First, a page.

World Mental Health Awareness Day was held last Saturday and I celebrated by being mentally ill. That’s a bad joke, sorry. I’m mentally ill every day of the year, but I felt just a little bit more bitter about it on that day because simple “awareness” of mental illness isn’t a problem in our country.
Our major news outlets and our politicians have no problem discussing individuals with mental illness whenever there’s a mass shooting (which is often). Mental illness is very much alive in the general public’s perception as the rabid beast that can’t be stopped from its violent tendencies.
Despite this overwhelming awareness, being mentally ill in this society creates isolation. The majority of us, those with a variety of psychological disorders who are just trying to lead functional lives, have no space within the discussion.
The media constructs an us versus them mentality, the crazies versus the normals. We must hide our panic attacks and depressive episodes lest we become part of the crazies. For people to ever be able to speak openly about their mental health needs, we as a society have to shift the conversation from mental illness as cause of violence towards the treatment of and those living with psychological disorders.
In reality, there is no us versus them. The mentally ill do not live apart from “normal” life. According to the National Institute of Mental Health, 1 in 5 adults in the U.S., about 43.7 million, experience mental illness within any given year. 1 in 25, about 13.6 million, experience severe mental illness (bipolar disorder, schizophrenia, major depression and anxiety etc.).
People who struggle with mental illness go to school with us, work with us, are part of our social circles, families, and relationships. Mentally ill people are more likely to be victims of violence than to be perpetrators of it. Yet we continue to magnify the extreme cases, reporting on mental illness only if it comes with a body count.
Our society doesn’t talk about the survivors. We don’t talk about the girl who wanted to kill herself but managed to call her best friend instead. We don’t talk about the boy who hated how numb his bipolar medication made him feel but he took it anyway. We don’t talk about the girl who hasn’t cut herself in two weeks and is so scared she’s going to relapse but she makes it another day.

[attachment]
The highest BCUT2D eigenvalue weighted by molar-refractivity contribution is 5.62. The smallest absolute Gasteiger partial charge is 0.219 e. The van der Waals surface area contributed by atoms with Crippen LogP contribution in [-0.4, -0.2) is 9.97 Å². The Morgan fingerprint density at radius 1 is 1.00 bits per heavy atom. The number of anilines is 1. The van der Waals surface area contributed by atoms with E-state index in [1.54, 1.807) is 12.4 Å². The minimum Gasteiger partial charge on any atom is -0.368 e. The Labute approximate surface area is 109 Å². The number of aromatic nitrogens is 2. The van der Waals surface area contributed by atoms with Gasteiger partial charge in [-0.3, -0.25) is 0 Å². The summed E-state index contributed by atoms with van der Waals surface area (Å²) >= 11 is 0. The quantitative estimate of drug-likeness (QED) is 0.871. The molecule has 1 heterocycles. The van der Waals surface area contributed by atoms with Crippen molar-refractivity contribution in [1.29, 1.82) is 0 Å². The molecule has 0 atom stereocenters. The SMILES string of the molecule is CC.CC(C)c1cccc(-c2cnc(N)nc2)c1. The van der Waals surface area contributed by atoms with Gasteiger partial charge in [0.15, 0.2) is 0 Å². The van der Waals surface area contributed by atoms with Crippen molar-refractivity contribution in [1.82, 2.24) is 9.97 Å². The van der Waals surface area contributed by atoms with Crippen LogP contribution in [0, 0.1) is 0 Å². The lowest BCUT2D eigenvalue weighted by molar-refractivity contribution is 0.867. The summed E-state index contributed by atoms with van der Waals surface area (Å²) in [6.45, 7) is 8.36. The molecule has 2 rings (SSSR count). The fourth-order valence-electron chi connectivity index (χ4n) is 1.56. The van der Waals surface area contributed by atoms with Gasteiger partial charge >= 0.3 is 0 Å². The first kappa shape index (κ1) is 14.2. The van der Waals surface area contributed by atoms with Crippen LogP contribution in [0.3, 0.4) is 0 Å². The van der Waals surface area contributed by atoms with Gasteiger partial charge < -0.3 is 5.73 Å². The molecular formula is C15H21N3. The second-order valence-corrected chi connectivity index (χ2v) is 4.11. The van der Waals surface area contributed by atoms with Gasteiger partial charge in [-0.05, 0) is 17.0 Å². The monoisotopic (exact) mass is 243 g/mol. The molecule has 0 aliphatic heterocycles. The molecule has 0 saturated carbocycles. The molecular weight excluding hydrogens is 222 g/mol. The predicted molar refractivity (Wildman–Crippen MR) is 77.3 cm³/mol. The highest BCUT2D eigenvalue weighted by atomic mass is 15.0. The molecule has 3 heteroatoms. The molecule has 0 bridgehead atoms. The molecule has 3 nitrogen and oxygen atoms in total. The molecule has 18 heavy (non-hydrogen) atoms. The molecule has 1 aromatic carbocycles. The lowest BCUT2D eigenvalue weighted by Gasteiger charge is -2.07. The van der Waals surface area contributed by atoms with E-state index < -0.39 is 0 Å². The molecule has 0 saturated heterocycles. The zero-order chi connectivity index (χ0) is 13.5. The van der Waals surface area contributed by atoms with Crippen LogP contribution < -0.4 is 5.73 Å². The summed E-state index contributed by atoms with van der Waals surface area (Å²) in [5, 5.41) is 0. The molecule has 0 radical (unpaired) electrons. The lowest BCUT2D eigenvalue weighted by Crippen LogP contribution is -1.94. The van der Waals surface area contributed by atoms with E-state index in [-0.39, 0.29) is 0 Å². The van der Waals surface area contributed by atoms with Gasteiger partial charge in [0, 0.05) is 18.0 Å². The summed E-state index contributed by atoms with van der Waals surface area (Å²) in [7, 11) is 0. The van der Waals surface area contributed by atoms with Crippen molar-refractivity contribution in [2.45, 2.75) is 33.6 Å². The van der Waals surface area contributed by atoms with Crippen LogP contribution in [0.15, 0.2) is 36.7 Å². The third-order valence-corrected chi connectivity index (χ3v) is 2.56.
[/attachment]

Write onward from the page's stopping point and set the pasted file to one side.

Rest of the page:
These stories just aren’t sexy. There’s no blood or guts, no screaming at the sky in anguish. Recovery and coping is a series of small victories mixed with many relapses. The general public doesn’t have the attention span. The consequence is that both those with and without psychological disorders begin to believe that the only way to exist with mental illness is to exist at the extreme, to do harm onto oneself or others. I’ve been of the mindset that the only way to get people to pay attention to my mental illness was to seriously hurt myself. It’s a scary place to be.
Yet we continue to magnify the extreme cases, reporting on mental illness only if it comes with a body count.
This way of thinking is emphatically not true. Once I started treating my anxiety disorder, I began to gain perspective on just how much support was around me. People I would have never expected, friends, family, classmates, had first hand knowledge about what I was going through. There are people who had dedicated their whole lives to helping people like me. I’m lucky. Not everyone knows about or has the same access to these resources, which is precisely why our conversation needs an update.
So this is my contribution to the humanization of mental illness, my “success” story (let’s refer to it as “in progress”). I’ve suffered from Generalized Anxiety Disorder all my life. At its worst, I hurt myself and everyone close to me. I lashed out, screamed at and blamed those who tried to help me.
I’m still making amends for that time. I went to therapy. I take medication. I have a job. I have a major. I love my family. I miss my dog. I have two amazing roommates who put up with both my panic attacks AND my bad puns. I talk to my best friends from back home every single day. My mental illness does not define me, but my ability to recognize and treat it is what helps me be the happiest, healthiest version of me.
If you or a friend is in need of help, the counseling center here on campus is available for confidential, one-on-one appointments. If you are having thoughts of suicide, please call the National Suicide Prevention Lifeline at 1-800-273-TALK. There is help available for you. You are not being over-dramatic or attention seeking. You are worthy of treatment and support.